I think with my background, it’s really hard for me to not be politically correct. It’s an interesting question. As I grow in my career, I think I would be able to, maybe, have more of a say in things when I become more comfortable. Right now, it’s probably something I should work on. I always have this thing in the back of mind telling me to be PC.
I do talk about politics. In comedy, there’s punching up or punching down. When you’re “punching down,” you’re making fun of something in a mean way often at the expense of an already marginalized group.
When you’re “punching up,” you can make fun of something in a lighthearted way by going after those in positions of privilege and power instead. You can call things out, but it’s not really funny or beneficial when it becomes victim shaming.
On her sense of humor
For me, I think you can make fun of yourself all day every day and it’s fine. Self-deprecating humor is my kind of humor.
If you’re Asian you can make fun of being Asian. It’s kind of how it is right? It’s weird. But you can. I understand my personal journey so I can definitely make fun of that.
But I wouldn’t make fun of other cultures. Also, because I don’t fully understand another culture. I haven’t lived that life. So, what right do I have to make fun of it? When I don’t fully understand it, you know?
On her main message in comedy
I just like doing lighthearted comedy that appeals to all audiences, but at the same time, if I can make the world better understand the Asian American minority experience, that would be amazing!
I don’t need everything to be about that but some things, yes. I’m in two comedy sketch teams right now. In one, I don’t really write any sketches about being Asian. Obviously, with the other one, I already have so much material that I’m writing I don’t need all my humor to center around it.
On other inspirational women creatives
Patty Jenkins and her Wonder Woman. I teared up during that movie! It was so insane seeing – and not to knock on male superheroes – but something about seeing the focus being on a female superhero instead of them being a sidekick or oversexualized. It was great just seeing Wonder Woman be strong and powerful!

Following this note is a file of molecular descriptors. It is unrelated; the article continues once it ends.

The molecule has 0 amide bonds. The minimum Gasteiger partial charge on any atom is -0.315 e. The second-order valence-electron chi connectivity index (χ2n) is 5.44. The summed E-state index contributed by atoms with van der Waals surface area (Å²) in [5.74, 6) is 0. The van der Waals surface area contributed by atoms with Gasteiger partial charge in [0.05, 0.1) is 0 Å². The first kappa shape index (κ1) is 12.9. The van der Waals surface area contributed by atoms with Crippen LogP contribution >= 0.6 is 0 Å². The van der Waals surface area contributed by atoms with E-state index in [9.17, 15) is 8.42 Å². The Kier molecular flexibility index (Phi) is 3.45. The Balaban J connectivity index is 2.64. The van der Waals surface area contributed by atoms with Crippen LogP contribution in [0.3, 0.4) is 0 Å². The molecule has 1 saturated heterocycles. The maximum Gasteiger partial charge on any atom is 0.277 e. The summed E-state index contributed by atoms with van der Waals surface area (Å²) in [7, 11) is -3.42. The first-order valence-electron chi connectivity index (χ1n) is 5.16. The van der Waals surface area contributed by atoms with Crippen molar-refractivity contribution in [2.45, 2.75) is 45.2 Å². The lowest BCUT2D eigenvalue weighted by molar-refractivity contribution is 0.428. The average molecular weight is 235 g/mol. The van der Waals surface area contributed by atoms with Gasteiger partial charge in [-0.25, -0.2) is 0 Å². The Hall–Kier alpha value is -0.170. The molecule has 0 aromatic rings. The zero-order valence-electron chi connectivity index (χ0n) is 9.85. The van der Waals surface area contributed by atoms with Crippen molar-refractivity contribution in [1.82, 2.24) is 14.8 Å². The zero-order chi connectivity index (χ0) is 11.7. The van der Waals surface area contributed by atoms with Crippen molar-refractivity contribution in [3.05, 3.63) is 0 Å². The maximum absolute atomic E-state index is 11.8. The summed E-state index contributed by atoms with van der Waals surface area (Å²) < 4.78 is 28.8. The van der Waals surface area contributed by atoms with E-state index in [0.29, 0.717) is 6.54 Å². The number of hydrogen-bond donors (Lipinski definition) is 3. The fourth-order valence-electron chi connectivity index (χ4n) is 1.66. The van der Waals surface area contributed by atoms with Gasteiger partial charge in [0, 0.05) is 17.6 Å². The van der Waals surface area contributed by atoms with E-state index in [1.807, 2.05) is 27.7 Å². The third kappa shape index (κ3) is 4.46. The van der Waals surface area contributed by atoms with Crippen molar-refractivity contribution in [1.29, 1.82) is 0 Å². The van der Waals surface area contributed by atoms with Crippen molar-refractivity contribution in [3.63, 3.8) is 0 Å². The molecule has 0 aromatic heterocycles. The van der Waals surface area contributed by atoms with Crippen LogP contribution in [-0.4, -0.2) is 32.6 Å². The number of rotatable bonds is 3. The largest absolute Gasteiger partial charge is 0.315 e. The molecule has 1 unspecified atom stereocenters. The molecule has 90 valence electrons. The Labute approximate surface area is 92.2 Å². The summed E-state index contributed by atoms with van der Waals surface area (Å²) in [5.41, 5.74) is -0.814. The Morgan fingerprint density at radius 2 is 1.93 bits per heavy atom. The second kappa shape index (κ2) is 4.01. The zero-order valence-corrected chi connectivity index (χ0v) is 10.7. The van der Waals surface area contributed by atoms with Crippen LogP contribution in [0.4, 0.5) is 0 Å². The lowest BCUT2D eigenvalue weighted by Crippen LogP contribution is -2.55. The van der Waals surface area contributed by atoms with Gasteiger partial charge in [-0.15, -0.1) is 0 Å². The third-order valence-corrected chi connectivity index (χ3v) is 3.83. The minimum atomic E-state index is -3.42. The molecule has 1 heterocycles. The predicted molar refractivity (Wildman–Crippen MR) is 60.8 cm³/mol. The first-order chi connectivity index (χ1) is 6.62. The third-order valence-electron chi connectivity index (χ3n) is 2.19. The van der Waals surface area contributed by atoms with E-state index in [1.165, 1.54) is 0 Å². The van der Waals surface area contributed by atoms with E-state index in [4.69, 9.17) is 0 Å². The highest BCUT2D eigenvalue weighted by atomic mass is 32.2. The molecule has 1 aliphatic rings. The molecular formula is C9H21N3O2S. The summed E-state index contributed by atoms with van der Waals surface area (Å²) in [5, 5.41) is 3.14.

That’s when I realized that I wanted to direct my own film [too] because if a male director directed Wonder Woman, I just don’t think it would have been the same. I think the emotional aspect really comes from a female directing that film.
On being an Asian woman creative
I am someone who…people have told me I have too much creative integrity (laughs) because I like to retain my authentic self.
It’s fascinating, I think, and really fun to be an actor because you can bring someone else’s script or vision to life. I think as long as I agree with the message, there’s something really fun and powerful about playing different characters.
At the same time, it’s also a tool for me to share my authentic self with people: my thoughts and feelings. That’s why I am writing and producing and directing my own projects because it’s a way to showcase who I am: how I feel and how I think as a person, and as an Asian woman.
Christina is currently working on a comedic play entitled Neon Apocalypse at Second City Hollywood and various theaters.
She’ll also be a Women in Entrepreneurship Speaker at UCLA UC Womxn’s Leadership Conference on March 8th where she’ll talk about the origins of her business, Flower Child Hair.